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Binocular Guide

Binocular Terminology

The brilliance and sharpness of the image you see through a particular binocular is determined by a number of different factors, including the combination of these factors. Magnification, optical coatings and lens diameter are just a few of the factors influencing how a binocular performs.

However, the single most important performance feature will always be the quality of the optics.

Please consider the following factors when choosing a binocular:

Magnification (Power)

Diameter of Objective Lenses

Field of View

Exit Pupil

Eye Relief

Inter Pupil Distance

Brightness

Resolution

Contrast

Close Focus

Lens Coatings

Prisms

Construction

Collimation


Magnification (Power)

Magnification is the degree to which the object being viewed is enlarged. For example, with an 8x42 binocular, the number 8 represents the binocular "power" or magnification. A binocular of the power 8 magnifies an image to eight times the size it would be when viewed by the normal, unaided human eye. The level of power affects the brightness of an image, so the lower the power of a binocular, the brighter the image it delivers will be. In general, increasing power will reduce both field of view and eye relief, which are also discussed here.

 

 

 

 

 

 

 

 

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Diameter of Objective Lenses

The objective lenses of binoculars are the front lenses. The diameter of one of these lenses, given in millimeters, will be the second number describing a particular binocular. An 8x42 binocular has an objective lens of 42mm. The diameter of the lens determines the light gathering ability of the instrument, with the greater light gathering ability of a larger lens translating into greater detail and image clarity. This is especially useful in low light conditions and at night.

Doubling the size of the objective lenses quadruples the light gathering ability of the binocular. For instance, a 7x50 binocular has almost twice the light gathering ability of a 7x35 binocular and four times the light gathering ability of a 7x25 binocular. This might lead you to assume that bigger is better when it comes to the diameter size of the objective lenses, but in reality the size of the lens must be considered along with exit pupil and intended usage to determine the best binocular for you.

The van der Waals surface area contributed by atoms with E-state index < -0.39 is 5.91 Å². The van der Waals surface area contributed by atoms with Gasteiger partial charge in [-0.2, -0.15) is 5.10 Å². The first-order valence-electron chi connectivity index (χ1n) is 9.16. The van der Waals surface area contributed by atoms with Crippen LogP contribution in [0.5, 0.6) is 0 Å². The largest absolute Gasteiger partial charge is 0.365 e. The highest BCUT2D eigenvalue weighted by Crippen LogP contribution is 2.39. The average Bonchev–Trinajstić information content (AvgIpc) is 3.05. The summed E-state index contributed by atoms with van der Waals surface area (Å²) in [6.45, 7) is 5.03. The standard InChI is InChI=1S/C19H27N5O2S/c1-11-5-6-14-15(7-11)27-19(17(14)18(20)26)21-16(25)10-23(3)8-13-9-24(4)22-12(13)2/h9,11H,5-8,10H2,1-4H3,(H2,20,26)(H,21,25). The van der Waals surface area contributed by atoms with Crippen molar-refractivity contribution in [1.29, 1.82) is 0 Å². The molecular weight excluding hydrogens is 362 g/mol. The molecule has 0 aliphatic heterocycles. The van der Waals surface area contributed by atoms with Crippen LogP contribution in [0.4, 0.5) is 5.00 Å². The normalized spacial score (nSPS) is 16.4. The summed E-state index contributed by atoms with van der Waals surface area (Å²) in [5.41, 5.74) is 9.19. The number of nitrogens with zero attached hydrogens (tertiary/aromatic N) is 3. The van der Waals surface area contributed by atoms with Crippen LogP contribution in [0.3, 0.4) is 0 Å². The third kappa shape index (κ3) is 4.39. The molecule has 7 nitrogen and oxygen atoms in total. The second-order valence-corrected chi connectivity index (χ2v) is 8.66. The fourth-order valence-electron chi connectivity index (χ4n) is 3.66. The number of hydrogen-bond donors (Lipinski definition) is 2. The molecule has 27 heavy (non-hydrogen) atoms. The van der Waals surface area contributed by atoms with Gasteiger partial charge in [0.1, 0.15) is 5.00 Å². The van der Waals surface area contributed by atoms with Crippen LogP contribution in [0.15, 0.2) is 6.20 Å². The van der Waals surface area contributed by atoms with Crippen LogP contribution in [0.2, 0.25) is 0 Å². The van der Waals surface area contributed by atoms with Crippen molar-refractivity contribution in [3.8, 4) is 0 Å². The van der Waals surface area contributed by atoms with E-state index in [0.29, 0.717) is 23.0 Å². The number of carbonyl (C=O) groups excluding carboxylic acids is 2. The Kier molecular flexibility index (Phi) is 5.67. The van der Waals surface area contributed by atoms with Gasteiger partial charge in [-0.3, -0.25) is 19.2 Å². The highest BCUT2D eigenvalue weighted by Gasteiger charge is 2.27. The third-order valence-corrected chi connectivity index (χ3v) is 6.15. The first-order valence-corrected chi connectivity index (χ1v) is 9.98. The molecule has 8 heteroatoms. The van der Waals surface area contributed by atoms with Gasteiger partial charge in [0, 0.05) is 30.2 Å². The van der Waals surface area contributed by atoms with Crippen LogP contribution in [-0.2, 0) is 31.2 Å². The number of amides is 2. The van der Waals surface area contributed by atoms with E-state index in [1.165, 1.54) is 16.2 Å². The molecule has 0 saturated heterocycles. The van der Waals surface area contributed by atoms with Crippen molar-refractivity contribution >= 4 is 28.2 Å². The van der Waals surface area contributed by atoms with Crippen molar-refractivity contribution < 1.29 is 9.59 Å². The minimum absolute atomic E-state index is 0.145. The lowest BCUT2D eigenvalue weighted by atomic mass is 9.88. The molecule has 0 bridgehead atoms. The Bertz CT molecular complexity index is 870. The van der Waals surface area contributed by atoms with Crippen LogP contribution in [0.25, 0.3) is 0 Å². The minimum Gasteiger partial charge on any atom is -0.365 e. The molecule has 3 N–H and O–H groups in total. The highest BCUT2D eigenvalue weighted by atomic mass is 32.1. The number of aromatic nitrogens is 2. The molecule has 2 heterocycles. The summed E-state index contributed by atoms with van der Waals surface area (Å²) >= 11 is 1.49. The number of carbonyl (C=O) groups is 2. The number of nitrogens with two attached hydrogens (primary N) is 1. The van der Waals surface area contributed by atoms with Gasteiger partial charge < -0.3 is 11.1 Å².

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Field of View

The size of the area that can be seen while looking through a pair of binoculars is referred to as the field of view. The angular field of view is indicated on the outside of the binocular, in degrees. The linear field of view refers to the area that can be viewed at 1,000 yards, and is expressed in feet. A larger field of view translates to a larger area seen through the binocular.

Field of view is related to magnification, with greater magnification creating a smaller field of view, in general. A large field of view is especially desirable in situations where the object viewed is likely to move, a large terrain area is viewed, or when the user is moving.

You can use angular field to calculate the linear field by multiplying the angular field by 52.5. For example, if the angular field of a particular binocular is 8° then the linear field will be 420 feet, i.e. the product of 8 x 52.5. Or, you can divide the linear field by 52.5, e.g. the binocular has a field of view of 390 feet at 1,000 yards, so 390 divided by 52.5 is 7.43°

 

 

 

 

 

 

 

 

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Exit Pupil

The diameter, in millimeters, of the beam of light that leaves the eyepiece of a pair of binoculars is the "exit pupil". The larger the exit pupil, the brighter the image obtained will be. Having a large exit pupil is advantageous under low light conditions and at night. For astronomical, marine or low light applications, the exit pupil of the binocular should correspond with the amount of dilation of your eye's pupil after it has adapted to the dark. This number will be between 5mm and approximately 7.5 mm. 7 to 8mm of dilation is normally the maximum amount for the human eye, and this number tends to decrease with age.

To calculate the exit pupil, divide the size of the objective lens by the magnification of the binocular. For example, the exit pupil of 7x50 binoculars is 50 ÷ 7 = 7.14mm.

 

 

 

 

 

 

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Eye Relief

This refers to the distance, in millimeters, that a binocular can be held from the eye and the full field of view can still be comfortably observed. Eyeglass wearers in particular benefit from longer eye relief. Normally, a minimum of 15mm will be needed to use the binocular while wearing eyeglasses.

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Inter Pupil Distance or "IP" Distance

This refers to the distance, in millimeters, that a binocular can be used by users with both eyes viewing a complete viewing picture. In other words minimum distance for viewers with narrow eye distance and the maximum distance for viewers with eyes that are farther apart. Normal optics industry standards range at a minimum of 58 to a maximum width of 72mm.

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Brightness